“Bridge of Spies,” a film directed by Steven Spielberg, stays away from the darkness of the Cold War era and shows stooping to an enemy’s level betrays what it means to be American.
Though this film is slightly weighed down with nostalgia, it still is entertaining. The film, based on a true story, begins in 1955, the height of Cold War hysteria between the United States and the Soviet Union.
It starts off in the apartment of Rudolf Abel, played by Mark Rylance, a balding 50-year-old man with a permanent frown on his face. Abel lives alone, is a skilled painter and a Soviet spy.
Abel receives a covert message left under a park bench, but does not know CIA operatives are following him. They follow him home, break down his door and arrest him.
After the CIA fails to get him to talk, he is sent to trial and potentially faces the death penalty if found guilty.
James Donovan, played by Tom Hanks, is selected to be his defense attorney. A clever insurance lawyer, Donovan seeks to give Abel a dignified trial despite pressure from his peers and the public to do otherwise.
He is able to spare Abel from the electric chair, but garners the hatred of Americans, which results in a drive-by shooting at his house.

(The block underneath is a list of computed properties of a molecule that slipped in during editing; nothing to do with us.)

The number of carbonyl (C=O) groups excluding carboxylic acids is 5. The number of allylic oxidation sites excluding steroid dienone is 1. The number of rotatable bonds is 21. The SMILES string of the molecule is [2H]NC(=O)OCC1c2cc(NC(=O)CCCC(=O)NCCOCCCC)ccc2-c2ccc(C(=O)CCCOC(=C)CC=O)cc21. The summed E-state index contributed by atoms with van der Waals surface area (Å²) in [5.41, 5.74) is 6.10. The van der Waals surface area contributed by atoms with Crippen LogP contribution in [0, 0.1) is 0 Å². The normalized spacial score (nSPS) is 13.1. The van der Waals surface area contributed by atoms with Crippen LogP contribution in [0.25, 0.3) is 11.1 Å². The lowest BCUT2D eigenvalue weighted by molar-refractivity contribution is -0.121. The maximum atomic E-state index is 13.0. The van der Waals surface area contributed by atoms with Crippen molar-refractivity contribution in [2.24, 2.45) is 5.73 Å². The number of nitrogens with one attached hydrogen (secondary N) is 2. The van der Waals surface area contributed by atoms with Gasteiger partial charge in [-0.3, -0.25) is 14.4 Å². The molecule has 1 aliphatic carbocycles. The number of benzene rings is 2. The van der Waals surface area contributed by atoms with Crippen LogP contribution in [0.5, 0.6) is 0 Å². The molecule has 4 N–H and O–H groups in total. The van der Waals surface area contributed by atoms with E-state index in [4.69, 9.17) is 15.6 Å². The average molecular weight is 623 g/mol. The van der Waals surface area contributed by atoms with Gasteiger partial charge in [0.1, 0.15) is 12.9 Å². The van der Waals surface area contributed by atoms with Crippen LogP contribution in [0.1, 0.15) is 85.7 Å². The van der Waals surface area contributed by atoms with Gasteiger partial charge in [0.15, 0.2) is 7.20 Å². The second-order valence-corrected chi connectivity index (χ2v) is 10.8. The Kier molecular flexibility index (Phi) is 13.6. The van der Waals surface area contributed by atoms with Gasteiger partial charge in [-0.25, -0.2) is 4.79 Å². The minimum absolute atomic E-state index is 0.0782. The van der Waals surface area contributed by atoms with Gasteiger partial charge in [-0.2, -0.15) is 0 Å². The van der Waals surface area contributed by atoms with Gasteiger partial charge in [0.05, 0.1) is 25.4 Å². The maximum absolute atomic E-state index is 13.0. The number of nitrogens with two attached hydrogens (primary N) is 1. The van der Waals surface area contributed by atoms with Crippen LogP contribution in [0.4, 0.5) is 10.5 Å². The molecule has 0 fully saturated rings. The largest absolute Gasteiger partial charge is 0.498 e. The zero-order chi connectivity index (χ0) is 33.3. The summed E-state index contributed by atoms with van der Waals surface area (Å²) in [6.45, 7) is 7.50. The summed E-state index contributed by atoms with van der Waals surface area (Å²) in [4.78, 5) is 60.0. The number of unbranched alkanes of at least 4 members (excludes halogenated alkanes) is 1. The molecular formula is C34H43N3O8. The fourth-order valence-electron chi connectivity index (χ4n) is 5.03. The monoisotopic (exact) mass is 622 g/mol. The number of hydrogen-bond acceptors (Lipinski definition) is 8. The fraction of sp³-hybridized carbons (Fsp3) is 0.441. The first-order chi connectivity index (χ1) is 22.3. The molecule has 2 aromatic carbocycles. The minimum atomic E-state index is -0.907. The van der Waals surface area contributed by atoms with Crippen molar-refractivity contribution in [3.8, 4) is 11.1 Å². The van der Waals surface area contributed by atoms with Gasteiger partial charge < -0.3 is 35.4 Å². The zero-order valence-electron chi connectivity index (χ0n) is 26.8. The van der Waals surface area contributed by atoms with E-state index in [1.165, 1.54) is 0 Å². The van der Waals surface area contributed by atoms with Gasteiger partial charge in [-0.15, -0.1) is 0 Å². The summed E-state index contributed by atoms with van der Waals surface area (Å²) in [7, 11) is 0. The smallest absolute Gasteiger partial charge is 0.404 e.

After the trial, an American pilot and a Yale student are captured by Soviet officials. Donovan is sent to East Berlin where he negotiates a prisoner exchange between Abel and these Americans.
The set design is what makes this film remarkable. The meticulous detail of every scene, from the dilapidated East Berlin to the old style flash light bulbs that scatter the ground, adds a wonderful sense of realism to the film.
Tom Hanks and Mark Rylance do wonderful jobs playing the extraordinary characters.
Hanks does his best in playing a character so lovable, yet able to rise above using his only weapon of morality and willpower.
Rylance plays his character with barely any facial expressions, besides the movement of his eyebrows and a constant frown. His character is familiar, yet enigmatic.
The relationship these characters form resonates well as both are men of integrity. The difference is their willingness to concede to hope.
The directing and writing in this film is cheesy, but the right kind of cheese. The shots are all perfectly crafted. The writing at times is overly sentimental, which affects the film from adding levels of complexity.
All in all, the film is still able to evoke a real emotion, excite with dramatic chases and provoke thought with clever dialogue.
This film, though not a complex masterpiece, uses its heart to cut through the emotion. For Americans, “Bridge of Spies” teaches them not to lose their code of morals amid hysteria, which Donovan points out in the film.
“We are defined by the rulebook based on civil liberties; though this is our weakness, it is also our greatest strength.” Donovan said.